I’ve written a couple of times in this retirement blog about the benefits of de-cluttering or simplifying my retirement life. I’ve been at it again although not quite in the way I’d planned. We sold our cottage in Pateley Bridge earlier this year. In this case we had no choice, it was a hard-nosed financial decision but it had the additional benefit of making our retirement less demanding and so selling was, in itself, quite liberating. I know some people find their retirement a little empty, dull even, but this was not the case for us, with four properties to move between on a regular basis the whole thing was a bit exhausting.
Having felt the benefits of selling one house we decided to repeat the exercise by selling another one. In this case it was the house my mother left me, what we ironically call the Derbyshire cottage or even the ancestral pile. Needless to say both of these descriptors made the place sound much grander than it actually is. It’s a simple, three-bedroom terrace house. But when it didn’t sell initially we decided we would take it off the market and revive it because it was in a sad state.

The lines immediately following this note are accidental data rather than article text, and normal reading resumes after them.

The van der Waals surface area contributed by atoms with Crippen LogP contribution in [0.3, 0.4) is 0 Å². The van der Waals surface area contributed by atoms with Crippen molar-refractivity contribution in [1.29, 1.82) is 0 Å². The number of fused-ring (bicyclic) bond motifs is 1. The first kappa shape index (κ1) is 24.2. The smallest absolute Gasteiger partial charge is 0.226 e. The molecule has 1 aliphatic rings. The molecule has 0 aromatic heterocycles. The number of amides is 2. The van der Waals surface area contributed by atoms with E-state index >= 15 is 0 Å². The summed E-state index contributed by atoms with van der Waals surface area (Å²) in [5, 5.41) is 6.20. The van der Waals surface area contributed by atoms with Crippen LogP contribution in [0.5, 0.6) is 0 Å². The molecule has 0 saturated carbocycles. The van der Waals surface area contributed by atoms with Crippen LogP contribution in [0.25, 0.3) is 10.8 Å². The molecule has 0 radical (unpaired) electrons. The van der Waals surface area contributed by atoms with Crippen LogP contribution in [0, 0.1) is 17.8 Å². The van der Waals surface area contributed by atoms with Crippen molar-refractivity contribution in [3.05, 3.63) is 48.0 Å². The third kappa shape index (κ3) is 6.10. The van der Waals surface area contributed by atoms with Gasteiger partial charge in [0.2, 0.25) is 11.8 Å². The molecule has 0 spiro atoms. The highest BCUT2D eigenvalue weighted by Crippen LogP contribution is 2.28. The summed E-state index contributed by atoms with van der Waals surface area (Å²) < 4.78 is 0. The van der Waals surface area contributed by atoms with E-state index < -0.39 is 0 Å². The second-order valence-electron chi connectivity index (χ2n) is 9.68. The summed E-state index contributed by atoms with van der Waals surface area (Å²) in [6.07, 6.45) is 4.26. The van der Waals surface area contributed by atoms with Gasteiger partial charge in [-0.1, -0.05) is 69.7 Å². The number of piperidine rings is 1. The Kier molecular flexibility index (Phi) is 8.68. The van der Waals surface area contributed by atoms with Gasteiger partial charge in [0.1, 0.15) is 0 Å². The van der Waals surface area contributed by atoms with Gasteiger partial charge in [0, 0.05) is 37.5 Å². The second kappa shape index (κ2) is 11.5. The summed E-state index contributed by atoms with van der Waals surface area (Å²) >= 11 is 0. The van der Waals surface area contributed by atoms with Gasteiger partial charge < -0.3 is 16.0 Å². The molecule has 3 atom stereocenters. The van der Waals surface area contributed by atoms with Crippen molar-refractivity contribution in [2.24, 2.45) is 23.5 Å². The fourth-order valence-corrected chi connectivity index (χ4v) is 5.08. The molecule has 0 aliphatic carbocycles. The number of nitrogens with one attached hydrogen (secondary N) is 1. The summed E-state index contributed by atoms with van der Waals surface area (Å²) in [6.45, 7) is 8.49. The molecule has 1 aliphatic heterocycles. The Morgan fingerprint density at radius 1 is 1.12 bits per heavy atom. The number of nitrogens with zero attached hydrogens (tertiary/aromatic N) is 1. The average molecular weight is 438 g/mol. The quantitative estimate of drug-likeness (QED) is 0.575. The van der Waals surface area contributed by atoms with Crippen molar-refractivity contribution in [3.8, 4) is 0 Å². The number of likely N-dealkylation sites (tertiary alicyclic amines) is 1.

We modernised the house to some extent – central heating, shower, new sink, cooker etc. in kitchen. We didn’t spend a lot of money on it and, more to the point, we did it how we liked it not, in estate agent speak, as a blank canvas upon which prospective buyers would be able to imagine their own furniture and bits and bobs. That, I believe, is the theory. We did it so well, at least to our eyes, that we didn’t then want to sell it, we really liked being in the house again (see image above of dining room and three images at end, two of living room and one of study which used to be my bedroom). This is strange given it was a house I’d left fifty years ago to go to college and never return, and hated. Funny old world.
However, in that spirit of simplifying our lives that I mentioned earlier, we decided it had to go. The decision was impetuous to say the least, we left without any tidying up (I had taken all my old diaries to the house and left them open on my desk and the estate agent had to tell people not to read them, my fault I said for leaving them there) because it was only on the drive back up the M1 that the decision was made and I didn’t want to go back again having made the decision to sell.
So then, as you do when you’ve made a tricky decision, you start to look for reasons to support that decision. The parking drives me bonkers, the garden is far too big, walking the dogs isn’t as easy as at home. To be honest none of these negatives were really negative and when we did put the house up for sale all the thoughts I’ve been having about my roots and the possible appeal of life coming full circle, that kind of thing, kept popping up to throw doubt in my mind.